Now that I’m an old fart myself, I find that I have forgotten the gentleman’s name. I haven’t forgotten the impact his sharing made in my life, however. In an attempt to “pay it back”, I arranged and produced a selection of tunes commonly used in their jam sessions, published it in book form, and recorded a group of the session members playing those tunes. I gave the Association all this material and told them that they could sell it if they wished and use the proceeds in the Association. I was gratified to learn that to this day, some twenty years later, they still utilize the book.

Fast forward a few years. I’ve recently moved to Southern California and I am playing in a rodeo band and my own Country Western cover band. Through a series of happy coincidences, some of which I’ve related in previous blog posts, I have fallen in love with Irish music. I start my own band, called Sligo Rags, and begin to play a couple of residencies.

One night, a fan of the band comes up to me during a break between sets. He says to me, “Mike, you’re probably the best fiddler I’ve heard in an Irish band around here, but I gotta be honest with you: You don’t sound Irish.” I was flabbergasted. I thought I was pretty hot-shit, and I was really excited that our band was having so much success early on. Of course, I asked him to explain. He said he really couldn’t explain it, just that I didn’t sound like any other Irish fiddlers he’d ever heard before.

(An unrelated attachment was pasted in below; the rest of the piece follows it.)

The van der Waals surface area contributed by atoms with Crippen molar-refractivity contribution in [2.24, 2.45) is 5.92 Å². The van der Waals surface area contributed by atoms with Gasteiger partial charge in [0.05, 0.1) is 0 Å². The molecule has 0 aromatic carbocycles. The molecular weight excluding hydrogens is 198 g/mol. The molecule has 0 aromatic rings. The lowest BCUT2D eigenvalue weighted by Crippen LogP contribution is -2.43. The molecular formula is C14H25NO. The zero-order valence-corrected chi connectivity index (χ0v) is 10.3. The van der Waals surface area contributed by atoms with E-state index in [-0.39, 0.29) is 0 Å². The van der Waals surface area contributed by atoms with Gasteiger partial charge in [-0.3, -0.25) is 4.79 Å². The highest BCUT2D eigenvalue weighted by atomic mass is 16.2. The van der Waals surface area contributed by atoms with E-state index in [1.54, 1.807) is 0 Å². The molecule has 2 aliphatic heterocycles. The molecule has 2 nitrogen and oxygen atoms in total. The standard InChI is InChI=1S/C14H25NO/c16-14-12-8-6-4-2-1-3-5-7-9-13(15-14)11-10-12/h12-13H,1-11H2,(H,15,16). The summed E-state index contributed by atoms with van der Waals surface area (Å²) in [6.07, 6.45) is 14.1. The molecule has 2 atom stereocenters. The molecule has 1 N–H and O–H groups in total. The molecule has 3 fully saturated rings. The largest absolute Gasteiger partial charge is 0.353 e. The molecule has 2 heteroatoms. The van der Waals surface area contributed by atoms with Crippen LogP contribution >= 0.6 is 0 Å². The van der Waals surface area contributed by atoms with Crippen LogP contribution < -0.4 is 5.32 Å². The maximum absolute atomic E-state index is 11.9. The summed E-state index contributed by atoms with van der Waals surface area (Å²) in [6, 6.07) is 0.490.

I respect this kind of honest critique, so I didn’t take offense at his words. His comment, however, bothered me immensely. What about my playing is so damn un-Irish??? Again, feelings of inferiority and insecurity began to seep into my psyche. I started listening to more and more recordings and comparing them to recordings I made of my own performance. I read every book I could get my hands on. Still, understanding eluded me.